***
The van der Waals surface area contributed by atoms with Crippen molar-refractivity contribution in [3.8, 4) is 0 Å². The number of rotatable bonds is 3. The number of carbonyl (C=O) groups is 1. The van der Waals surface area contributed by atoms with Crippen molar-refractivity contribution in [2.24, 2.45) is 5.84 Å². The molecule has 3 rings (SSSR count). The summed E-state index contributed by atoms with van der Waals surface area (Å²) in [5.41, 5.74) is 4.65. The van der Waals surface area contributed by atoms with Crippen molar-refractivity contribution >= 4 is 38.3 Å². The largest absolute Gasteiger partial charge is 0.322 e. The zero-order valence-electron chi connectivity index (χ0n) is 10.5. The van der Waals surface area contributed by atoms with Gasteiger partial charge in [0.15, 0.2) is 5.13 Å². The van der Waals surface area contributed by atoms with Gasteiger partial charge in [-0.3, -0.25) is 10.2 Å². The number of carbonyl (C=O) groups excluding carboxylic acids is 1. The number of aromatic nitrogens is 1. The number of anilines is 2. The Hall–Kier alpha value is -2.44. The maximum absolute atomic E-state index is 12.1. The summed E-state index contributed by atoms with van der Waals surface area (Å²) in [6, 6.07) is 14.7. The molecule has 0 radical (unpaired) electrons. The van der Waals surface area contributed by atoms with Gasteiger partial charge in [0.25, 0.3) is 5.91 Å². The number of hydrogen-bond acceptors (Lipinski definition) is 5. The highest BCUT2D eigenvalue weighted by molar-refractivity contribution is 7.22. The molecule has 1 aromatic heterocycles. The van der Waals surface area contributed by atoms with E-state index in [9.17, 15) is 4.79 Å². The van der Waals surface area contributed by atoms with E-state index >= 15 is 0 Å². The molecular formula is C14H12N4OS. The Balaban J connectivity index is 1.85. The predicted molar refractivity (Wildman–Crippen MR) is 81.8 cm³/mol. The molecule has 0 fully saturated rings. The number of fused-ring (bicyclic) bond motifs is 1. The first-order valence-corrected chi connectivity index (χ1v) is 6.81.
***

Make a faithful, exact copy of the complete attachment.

The van der Waals surface area contributed by atoms with Crippen molar-refractivity contribution in [3.8, 4) is 0 Å². The number of rotatable bonds is 3. The number of carbonyl (C=O) groups is 1. The van der Waals surface area contributed by atoms with Crippen molar-refractivity contribution in [2.24, 2.45) is 5.84 Å². The molecule has 3 rings (SSSR count). The summed E-state index contributed by atoms with van der Waals surface area (Å²) in [5.41, 5.74) is 4.65. The van der Waals surface area contributed by atoms with Crippen molar-refractivity contribution >= 4 is 38.3 Å². The largest absolute Gasteiger partial charge is 0.322 e. The zero-order valence-electron chi connectivity index (χ0n) is 10.5. The van der Waals surface area contributed by atoms with Gasteiger partial charge in [0.15, 0.2) is 5.13 Å². The van der Waals surface area contributed by atoms with Gasteiger partial charge in [-0.3, -0.25) is 10.2 Å². The number of carbonyl (C=O) groups excluding carboxylic acids is 1. The number of aromatic nitrogens is 1. The number of anilines is 2. The Hall–Kier alpha value is -2.44. The maximum absolute atomic E-state index is 12.1. The summed E-state index contributed by atoms with van der Waals surface area (Å²) in [6, 6.07) is 14.7. The molecule has 0 radical (unpaired) electrons. The van der Waals surface area contributed by atoms with Gasteiger partial charge in [0.25, 0.3) is 5.91 Å². The number of hydrogen-bond acceptors (Lipinski definition) is 5. The highest BCUT2D eigenvalue weighted by molar-refractivity contribution is 7.22. The molecule has 1 aromatic heterocycles. The van der Waals surface area contributed by atoms with E-state index in [9.17, 15) is 4.79 Å². The van der Waals surface area contributed by atoms with E-state index >= 15 is 0 Å². The molecular formula is C14H12N4OS. The Balaban J connectivity index is 1.85. The predicted molar refractivity (Wildman–Crippen MR) is 81.8 cm³/mol. The molecule has 0 fully saturated rings. The number of fused-ring (bicyclic) bond motifs is 1. The first-order valence-corrected chi connectivity index (χ1v) is 6.81.